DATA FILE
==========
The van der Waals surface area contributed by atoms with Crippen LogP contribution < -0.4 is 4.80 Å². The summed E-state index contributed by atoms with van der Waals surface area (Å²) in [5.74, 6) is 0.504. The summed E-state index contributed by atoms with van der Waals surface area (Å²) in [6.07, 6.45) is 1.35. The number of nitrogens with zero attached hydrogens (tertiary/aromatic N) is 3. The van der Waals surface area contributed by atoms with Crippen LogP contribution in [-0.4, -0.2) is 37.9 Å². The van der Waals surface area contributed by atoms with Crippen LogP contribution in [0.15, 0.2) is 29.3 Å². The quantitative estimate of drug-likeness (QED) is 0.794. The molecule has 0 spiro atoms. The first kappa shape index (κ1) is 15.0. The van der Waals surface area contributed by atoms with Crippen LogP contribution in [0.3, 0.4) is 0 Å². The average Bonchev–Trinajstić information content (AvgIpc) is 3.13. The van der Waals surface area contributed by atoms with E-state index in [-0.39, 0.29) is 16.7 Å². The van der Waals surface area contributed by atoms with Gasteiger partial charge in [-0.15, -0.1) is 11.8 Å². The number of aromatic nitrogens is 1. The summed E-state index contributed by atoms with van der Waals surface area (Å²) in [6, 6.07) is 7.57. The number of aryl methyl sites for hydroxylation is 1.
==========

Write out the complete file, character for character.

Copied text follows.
The van der Waals surface area contributed by atoms with Crippen LogP contribution < -0.4 is 4.80 Å². The summed E-state index contributed by atoms with van der Waals surface area (Å²) in [5.74, 6) is 0.504. The summed E-state index contributed by atoms with van der Waals surface area (Å²) in [6.07, 6.45) is 1.35. The number of nitrogens with zero attached hydrogens (tertiary/aromatic N) is 3. The van der Waals surface area contributed by atoms with Crippen LogP contribution in [-0.4, -0.2) is 37.9 Å². The van der Waals surface area contributed by atoms with Crippen LogP contribution in [0.15, 0.2) is 29.3 Å². The quantitative estimate of drug-likeness (QED) is 0.794. The molecule has 0 spiro atoms. The first kappa shape index (κ1) is 15.0. The van der Waals surface area contributed by atoms with Crippen LogP contribution in [0.3, 0.4) is 0 Å². The average Bonchev–Trinajstić information content (AvgIpc) is 3.13. The van der Waals surface area contributed by atoms with E-state index in [-0.39, 0.29) is 16.7 Å². The van der Waals surface area contributed by atoms with Gasteiger partial charge in [-0.15, -0.1) is 11.8 Å². The number of aromatic nitrogens is 1. The summed E-state index contributed by atoms with van der Waals surface area (Å²) in [6, 6.07) is 7.57. The number of aryl methyl sites for hydroxylation is 1.